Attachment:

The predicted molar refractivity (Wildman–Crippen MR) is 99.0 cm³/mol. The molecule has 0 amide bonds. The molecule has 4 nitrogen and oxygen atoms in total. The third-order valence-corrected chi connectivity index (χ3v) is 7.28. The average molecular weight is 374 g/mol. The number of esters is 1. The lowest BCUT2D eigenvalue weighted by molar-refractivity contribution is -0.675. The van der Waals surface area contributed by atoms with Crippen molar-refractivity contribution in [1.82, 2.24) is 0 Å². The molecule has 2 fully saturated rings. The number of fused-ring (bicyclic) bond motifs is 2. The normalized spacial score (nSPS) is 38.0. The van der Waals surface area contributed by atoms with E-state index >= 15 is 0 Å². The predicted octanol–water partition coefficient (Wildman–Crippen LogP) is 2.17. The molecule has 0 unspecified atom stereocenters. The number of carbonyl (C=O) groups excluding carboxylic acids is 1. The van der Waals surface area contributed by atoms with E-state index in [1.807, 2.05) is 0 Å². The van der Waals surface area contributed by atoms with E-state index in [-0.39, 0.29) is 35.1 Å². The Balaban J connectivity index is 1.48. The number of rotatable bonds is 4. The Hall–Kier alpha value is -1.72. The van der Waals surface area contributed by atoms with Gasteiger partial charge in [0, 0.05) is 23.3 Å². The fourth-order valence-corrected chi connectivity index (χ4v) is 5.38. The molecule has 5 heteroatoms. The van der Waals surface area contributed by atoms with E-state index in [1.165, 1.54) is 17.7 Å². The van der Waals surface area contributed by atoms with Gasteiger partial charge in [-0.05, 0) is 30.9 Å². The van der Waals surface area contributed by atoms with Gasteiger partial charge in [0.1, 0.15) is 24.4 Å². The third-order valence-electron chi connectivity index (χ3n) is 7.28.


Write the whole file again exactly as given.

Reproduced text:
The predicted molar refractivity (Wildman–Crippen MR) is 99.0 cm³/mol. The molecule has 0 amide bonds. The molecule has 4 nitrogen and oxygen atoms in total. The third-order valence-corrected chi connectivity index (χ3v) is 7.28. The average molecular weight is 374 g/mol. The number of esters is 1. The lowest BCUT2D eigenvalue weighted by molar-refractivity contribution is -0.675. The van der Waals surface area contributed by atoms with Crippen molar-refractivity contribution in [1.82, 2.24) is 0 Å². The molecule has 2 fully saturated rings. The number of fused-ring (bicyclic) bond motifs is 2. The normalized spacial score (nSPS) is 38.0. The van der Waals surface area contributed by atoms with E-state index >= 15 is 0 Å². The predicted octanol–water partition coefficient (Wildman–Crippen LogP) is 2.17. The molecule has 0 unspecified atom stereocenters. The number of carbonyl (C=O) groups excluding carboxylic acids is 1. The van der Waals surface area contributed by atoms with E-state index in [1.807, 2.05) is 0 Å². The van der Waals surface area contributed by atoms with E-state index in [-0.39, 0.29) is 35.1 Å². The Balaban J connectivity index is 1.48. The number of rotatable bonds is 4. The Hall–Kier alpha value is -1.72. The van der Waals surface area contributed by atoms with Gasteiger partial charge in [0, 0.05) is 23.3 Å². The fourth-order valence-corrected chi connectivity index (χ4v) is 5.38. The molecule has 5 heteroatoms. The van der Waals surface area contributed by atoms with E-state index in [1.165, 1.54) is 17.7 Å². The van der Waals surface area contributed by atoms with Gasteiger partial charge in [-0.05, 0) is 30.9 Å². The van der Waals surface area contributed by atoms with Gasteiger partial charge in [0.1, 0.15) is 24.4 Å². The third-order valence-electron chi connectivity index (χ3n) is 7.28.